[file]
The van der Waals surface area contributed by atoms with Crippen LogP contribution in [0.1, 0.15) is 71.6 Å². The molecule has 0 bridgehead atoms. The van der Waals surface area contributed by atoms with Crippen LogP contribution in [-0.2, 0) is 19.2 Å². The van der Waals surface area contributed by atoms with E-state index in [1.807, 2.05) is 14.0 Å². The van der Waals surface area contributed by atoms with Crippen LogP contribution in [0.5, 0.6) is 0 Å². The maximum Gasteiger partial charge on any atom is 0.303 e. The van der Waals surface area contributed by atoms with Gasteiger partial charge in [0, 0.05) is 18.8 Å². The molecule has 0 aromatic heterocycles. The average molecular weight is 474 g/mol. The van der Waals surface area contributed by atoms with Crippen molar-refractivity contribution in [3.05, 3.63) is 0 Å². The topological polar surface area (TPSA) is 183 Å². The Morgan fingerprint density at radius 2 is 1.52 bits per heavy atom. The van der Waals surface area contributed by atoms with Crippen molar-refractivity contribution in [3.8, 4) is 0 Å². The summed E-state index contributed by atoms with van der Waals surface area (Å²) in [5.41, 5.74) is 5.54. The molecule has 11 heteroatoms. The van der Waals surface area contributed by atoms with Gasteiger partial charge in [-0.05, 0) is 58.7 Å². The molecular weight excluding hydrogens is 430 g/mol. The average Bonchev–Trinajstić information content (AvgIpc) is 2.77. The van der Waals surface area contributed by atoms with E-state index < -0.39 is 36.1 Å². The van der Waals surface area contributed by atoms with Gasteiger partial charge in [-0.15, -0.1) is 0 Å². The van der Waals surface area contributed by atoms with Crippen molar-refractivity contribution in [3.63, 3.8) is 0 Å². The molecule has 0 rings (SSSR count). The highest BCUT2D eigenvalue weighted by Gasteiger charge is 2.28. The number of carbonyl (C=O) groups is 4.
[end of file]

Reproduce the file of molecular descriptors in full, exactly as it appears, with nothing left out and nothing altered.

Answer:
The van der Waals surface area contributed by atoms with Crippen LogP contribution in [0.1, 0.15) is 71.6 Å². The molecule has 0 bridgehead atoms. The van der Waals surface area contributed by atoms with Crippen LogP contribution in [-0.2, 0) is 19.2 Å². The van der Waals surface area contributed by atoms with E-state index in [1.807, 2.05) is 14.0 Å². The van der Waals surface area contributed by atoms with Crippen LogP contribution in [0.5, 0.6) is 0 Å². The maximum Gasteiger partial charge on any atom is 0.303 e. The van der Waals surface area contributed by atoms with Gasteiger partial charge in [0, 0.05) is 18.8 Å². The molecule has 0 aromatic heterocycles. The average molecular weight is 474 g/mol. The van der Waals surface area contributed by atoms with Crippen molar-refractivity contribution in [3.05, 3.63) is 0 Å². The topological polar surface area (TPSA) is 183 Å². The Morgan fingerprint density at radius 2 is 1.52 bits per heavy atom. The van der Waals surface area contributed by atoms with Crippen molar-refractivity contribution in [3.8, 4) is 0 Å². The summed E-state index contributed by atoms with van der Waals surface area (Å²) in [5.41, 5.74) is 5.54. The molecule has 11 heteroatoms. The van der Waals surface area contributed by atoms with Gasteiger partial charge in [-0.05, 0) is 58.7 Å². The molecular weight excluding hydrogens is 430 g/mol. The average Bonchev–Trinajstić information content (AvgIpc) is 2.77. The van der Waals surface area contributed by atoms with E-state index < -0.39 is 36.1 Å². The van der Waals surface area contributed by atoms with Gasteiger partial charge in [-0.15, -0.1) is 0 Å². The van der Waals surface area contributed by atoms with Crippen molar-refractivity contribution in [3.63, 3.8) is 0 Å². The molecule has 0 rings (SSSR count). The highest BCUT2D eigenvalue weighted by Gasteiger charge is 2.28. The number of carbonyl (C=O) groups is 4.